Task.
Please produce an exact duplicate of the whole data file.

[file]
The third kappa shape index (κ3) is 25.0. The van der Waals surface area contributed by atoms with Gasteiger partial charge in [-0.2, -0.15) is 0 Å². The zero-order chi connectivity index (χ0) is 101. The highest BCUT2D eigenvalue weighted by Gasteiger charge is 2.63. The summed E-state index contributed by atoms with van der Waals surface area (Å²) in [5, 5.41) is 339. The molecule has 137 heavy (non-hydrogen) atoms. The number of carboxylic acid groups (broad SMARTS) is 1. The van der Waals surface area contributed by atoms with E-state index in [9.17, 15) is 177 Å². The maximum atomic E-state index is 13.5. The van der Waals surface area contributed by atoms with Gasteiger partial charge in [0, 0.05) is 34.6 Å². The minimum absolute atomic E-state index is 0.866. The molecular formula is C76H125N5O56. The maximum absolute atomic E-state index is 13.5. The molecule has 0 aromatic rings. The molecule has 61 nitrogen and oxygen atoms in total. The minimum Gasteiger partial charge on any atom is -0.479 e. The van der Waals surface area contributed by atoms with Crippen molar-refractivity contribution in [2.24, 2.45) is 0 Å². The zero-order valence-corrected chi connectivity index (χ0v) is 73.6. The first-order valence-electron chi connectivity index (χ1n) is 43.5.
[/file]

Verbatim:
The third kappa shape index (κ3) is 25.0. The van der Waals surface area contributed by atoms with Gasteiger partial charge in [-0.2, -0.15) is 0 Å². The zero-order chi connectivity index (χ0) is 101. The highest BCUT2D eigenvalue weighted by Gasteiger charge is 2.63. The summed E-state index contributed by atoms with van der Waals surface area (Å²) in [5, 5.41) is 339. The molecule has 137 heavy (non-hydrogen) atoms. The number of carboxylic acid groups (broad SMARTS) is 1. The van der Waals surface area contributed by atoms with E-state index in [9.17, 15) is 177 Å². The maximum atomic E-state index is 13.5. The van der Waals surface area contributed by atoms with Gasteiger partial charge in [0, 0.05) is 34.6 Å². The minimum absolute atomic E-state index is 0.866. The molecular formula is C76H125N5O56. The maximum absolute atomic E-state index is 13.5. The molecule has 0 aromatic rings. The molecule has 61 nitrogen and oxygen atoms in total. The minimum Gasteiger partial charge on any atom is -0.479 e. The van der Waals surface area contributed by atoms with Crippen molar-refractivity contribution in [2.24, 2.45) is 0 Å². The zero-order valence-corrected chi connectivity index (χ0v) is 73.6. The first-order valence-electron chi connectivity index (χ1n) is 43.5.